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Testicular Torsion

Jonathan Green, MD, MSCI and Michael P. Hirsh, MD, FACS, FAAP Reviewed 06/2018
 


BASICS

DESCRIPTION

  • Twisting of testis and spermatic cord, resulting in acute ischemia and loss of testis if unrecognized:

    • Intravaginal torsion: occurs within tunica vaginalis, only involves testis and...

DIAGNOSIS

HISTORY

  • Acute onset of pain, often during period of inactivity

  • Onset of pain usually sudden but may start gradually with subsequent increase in severity

  • Nausea and vomiting are common:

    • Presenc...

TREATMENT

  • Manual reduction: best performed by experienced physician; may be successful, facilitated by lidocaine 1% (plain) injection at level of external ring:

    • Difficult to determine success of manu...

ONGOING CARE

FOLLOW UP RECOMMENDATIONS

Patient Monitoring

  • Postoperative visit at 1 to 2 weeks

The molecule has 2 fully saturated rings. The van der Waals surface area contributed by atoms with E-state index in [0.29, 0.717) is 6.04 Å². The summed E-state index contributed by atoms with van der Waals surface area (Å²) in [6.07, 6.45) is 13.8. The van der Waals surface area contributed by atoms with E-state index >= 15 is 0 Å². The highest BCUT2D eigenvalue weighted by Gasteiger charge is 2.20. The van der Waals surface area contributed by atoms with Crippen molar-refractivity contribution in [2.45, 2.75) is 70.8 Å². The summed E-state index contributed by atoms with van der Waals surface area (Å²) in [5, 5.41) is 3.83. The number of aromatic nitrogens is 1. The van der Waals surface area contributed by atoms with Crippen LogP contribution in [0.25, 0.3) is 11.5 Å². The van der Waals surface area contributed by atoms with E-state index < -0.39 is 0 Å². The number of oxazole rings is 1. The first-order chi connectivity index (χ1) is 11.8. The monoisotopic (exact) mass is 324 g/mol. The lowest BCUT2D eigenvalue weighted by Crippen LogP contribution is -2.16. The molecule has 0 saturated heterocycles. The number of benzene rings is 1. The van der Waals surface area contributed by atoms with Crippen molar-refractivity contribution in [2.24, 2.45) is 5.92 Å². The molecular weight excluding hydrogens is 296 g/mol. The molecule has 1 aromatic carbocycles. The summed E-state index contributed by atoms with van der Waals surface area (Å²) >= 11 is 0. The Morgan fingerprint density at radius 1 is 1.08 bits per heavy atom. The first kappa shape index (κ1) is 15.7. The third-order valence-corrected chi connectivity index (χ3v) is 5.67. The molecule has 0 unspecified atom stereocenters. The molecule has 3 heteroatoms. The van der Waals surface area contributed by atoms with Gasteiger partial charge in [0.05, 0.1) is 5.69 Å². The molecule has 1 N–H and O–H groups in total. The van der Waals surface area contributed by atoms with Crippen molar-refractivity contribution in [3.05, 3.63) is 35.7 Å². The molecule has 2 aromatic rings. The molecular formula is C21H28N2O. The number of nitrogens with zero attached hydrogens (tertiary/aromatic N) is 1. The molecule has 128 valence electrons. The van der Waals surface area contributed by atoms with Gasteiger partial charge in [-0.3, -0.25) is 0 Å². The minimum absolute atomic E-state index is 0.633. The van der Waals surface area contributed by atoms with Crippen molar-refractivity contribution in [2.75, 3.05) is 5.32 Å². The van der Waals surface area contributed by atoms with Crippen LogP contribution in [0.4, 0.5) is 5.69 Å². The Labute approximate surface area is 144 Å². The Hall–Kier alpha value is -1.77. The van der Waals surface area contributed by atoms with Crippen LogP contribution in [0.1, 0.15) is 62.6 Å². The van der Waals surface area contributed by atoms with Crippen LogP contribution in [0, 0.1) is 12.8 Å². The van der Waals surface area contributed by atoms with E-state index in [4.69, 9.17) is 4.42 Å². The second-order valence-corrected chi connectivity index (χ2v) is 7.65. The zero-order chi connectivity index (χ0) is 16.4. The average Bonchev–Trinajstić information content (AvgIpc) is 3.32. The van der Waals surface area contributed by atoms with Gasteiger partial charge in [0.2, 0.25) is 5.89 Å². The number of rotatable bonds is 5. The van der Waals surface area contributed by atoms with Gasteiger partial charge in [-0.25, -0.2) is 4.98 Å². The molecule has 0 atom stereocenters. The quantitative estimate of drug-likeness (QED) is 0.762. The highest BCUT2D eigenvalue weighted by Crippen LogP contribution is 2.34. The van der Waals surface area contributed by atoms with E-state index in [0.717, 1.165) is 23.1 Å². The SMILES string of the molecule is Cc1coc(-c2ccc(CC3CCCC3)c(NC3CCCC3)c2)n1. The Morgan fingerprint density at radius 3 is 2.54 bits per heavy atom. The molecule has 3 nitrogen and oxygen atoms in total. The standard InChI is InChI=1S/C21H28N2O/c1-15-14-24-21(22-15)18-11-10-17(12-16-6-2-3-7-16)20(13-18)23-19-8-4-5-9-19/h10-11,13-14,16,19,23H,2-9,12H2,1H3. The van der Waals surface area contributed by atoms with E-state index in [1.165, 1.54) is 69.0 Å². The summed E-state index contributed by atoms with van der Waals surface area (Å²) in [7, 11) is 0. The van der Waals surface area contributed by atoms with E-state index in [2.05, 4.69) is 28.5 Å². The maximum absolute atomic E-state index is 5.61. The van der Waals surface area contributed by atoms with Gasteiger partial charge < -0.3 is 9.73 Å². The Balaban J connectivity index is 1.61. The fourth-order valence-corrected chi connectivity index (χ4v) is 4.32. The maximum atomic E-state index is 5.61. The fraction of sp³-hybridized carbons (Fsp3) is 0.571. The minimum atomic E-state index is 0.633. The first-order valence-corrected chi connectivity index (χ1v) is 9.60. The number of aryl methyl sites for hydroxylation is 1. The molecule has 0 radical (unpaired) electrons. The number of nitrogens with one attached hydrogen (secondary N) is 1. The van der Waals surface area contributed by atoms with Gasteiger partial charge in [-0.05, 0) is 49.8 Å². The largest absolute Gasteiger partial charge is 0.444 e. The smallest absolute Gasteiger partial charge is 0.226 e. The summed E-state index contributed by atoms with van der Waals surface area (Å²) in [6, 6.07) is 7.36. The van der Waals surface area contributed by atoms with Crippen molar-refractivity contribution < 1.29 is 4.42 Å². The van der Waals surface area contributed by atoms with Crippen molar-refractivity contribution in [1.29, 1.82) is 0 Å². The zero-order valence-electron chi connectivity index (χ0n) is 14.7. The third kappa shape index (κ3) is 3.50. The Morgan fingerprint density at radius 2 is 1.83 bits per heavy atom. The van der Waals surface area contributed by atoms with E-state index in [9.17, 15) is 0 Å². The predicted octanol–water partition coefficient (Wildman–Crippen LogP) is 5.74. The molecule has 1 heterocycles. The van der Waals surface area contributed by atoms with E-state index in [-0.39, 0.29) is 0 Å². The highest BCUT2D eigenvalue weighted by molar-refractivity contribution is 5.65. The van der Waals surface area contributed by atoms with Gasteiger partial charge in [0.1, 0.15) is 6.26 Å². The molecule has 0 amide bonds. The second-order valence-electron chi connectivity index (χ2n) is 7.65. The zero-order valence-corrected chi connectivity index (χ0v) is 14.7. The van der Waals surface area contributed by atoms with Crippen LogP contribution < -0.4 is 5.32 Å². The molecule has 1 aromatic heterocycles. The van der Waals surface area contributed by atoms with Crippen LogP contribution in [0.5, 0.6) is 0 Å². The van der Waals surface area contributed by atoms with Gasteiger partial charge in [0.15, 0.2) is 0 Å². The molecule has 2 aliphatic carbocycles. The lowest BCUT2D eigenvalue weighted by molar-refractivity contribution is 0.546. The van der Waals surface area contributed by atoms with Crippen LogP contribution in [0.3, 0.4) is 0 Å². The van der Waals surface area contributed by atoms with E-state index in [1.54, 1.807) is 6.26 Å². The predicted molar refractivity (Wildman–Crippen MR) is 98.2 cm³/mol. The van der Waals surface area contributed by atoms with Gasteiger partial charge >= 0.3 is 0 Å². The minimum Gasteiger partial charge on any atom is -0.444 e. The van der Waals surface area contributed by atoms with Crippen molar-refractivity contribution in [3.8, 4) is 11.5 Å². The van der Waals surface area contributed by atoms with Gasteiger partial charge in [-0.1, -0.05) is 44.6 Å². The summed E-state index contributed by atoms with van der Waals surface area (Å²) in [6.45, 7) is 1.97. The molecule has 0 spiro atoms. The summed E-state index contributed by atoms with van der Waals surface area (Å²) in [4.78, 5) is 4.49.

• Yearly visits until puberty may be needed to evaluate for atrophy.

DIET

Regular 

PATIENT EDUCATION

Possibility of...

REFERENCES

1
Van Glabeke E, Khairouni A, Larroquet M, et al. Acute scrotal pain in children: results of 543 surgical explorations. Pediatr Surg Int.  1999;15(5–6):353–357. [View Abstract on OvidM...

CODES

ICD10

  • N44.00 Torsion of testis, unspecified

  • N44.01 Extravaginal torsion of spermatic cord

  • N44.03 Torsion of appendix testis

  • N44.02 Intravaginal torsion of spermatic cord

  • N44.04 Torsion of appendix ep...

CLINICAL PEARLS

  • The diagnosis of testicular torsion is usually made by physical exam. Patients with suspected torsion should be taken to the OR without delay. If diagnosis is in question, a testicular...

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